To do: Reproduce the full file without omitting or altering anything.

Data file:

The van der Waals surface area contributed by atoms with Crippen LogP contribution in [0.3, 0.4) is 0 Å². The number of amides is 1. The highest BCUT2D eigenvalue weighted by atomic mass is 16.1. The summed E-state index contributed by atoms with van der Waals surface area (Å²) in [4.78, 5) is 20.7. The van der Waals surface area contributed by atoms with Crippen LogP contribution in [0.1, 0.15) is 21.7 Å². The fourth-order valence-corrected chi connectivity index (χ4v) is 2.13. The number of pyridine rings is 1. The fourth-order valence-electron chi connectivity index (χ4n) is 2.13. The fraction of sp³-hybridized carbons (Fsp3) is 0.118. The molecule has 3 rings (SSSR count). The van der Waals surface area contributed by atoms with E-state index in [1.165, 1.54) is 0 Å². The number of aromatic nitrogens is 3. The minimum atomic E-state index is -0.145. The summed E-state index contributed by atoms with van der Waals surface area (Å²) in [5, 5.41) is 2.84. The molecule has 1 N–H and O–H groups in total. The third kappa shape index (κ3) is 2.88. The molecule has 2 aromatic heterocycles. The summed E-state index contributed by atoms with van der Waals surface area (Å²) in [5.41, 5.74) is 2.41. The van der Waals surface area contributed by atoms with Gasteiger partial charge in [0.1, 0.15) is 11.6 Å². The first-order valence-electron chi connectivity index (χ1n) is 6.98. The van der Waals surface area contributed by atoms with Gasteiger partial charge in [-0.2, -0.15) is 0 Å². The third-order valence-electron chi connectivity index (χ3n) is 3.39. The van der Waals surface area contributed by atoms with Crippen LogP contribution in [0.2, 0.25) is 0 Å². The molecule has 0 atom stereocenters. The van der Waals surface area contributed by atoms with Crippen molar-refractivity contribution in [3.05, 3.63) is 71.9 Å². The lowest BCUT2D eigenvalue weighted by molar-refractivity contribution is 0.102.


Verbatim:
The van der Waals surface area contributed by atoms with Crippen LogP contribution in [0.3, 0.4) is 0 Å². The number of amides is 1. The highest BCUT2D eigenvalue weighted by atomic mass is 16.1. The summed E-state index contributed by atoms with van der Waals surface area (Å²) in [4.78, 5) is 20.7. The van der Waals surface area contributed by atoms with Crippen LogP contribution in [0.1, 0.15) is 21.7 Å². The fourth-order valence-corrected chi connectivity index (χ4v) is 2.13. The number of pyridine rings is 1. The fourth-order valence-electron chi connectivity index (χ4n) is 2.13. The fraction of sp³-hybridized carbons (Fsp3) is 0.118. The molecule has 3 rings (SSSR count). The van der Waals surface area contributed by atoms with E-state index in [1.165, 1.54) is 0 Å². The number of aromatic nitrogens is 3. The minimum atomic E-state index is -0.145. The summed E-state index contributed by atoms with van der Waals surface area (Å²) in [5, 5.41) is 2.84. The molecule has 1 N–H and O–H groups in total. The third kappa shape index (κ3) is 2.88. The molecule has 2 aromatic heterocycles. The summed E-state index contributed by atoms with van der Waals surface area (Å²) in [5.41, 5.74) is 2.41. The van der Waals surface area contributed by atoms with Gasteiger partial charge in [0.1, 0.15) is 11.6 Å². The first-order valence-electron chi connectivity index (χ1n) is 6.98. The van der Waals surface area contributed by atoms with Gasteiger partial charge in [-0.2, -0.15) is 0 Å². The third-order valence-electron chi connectivity index (χ3n) is 3.39. The van der Waals surface area contributed by atoms with Crippen LogP contribution in [0.2, 0.25) is 0 Å². The molecule has 0 atom stereocenters. The van der Waals surface area contributed by atoms with Crippen molar-refractivity contribution in [3.05, 3.63) is 71.9 Å². The lowest BCUT2D eigenvalue weighted by molar-refractivity contribution is 0.102.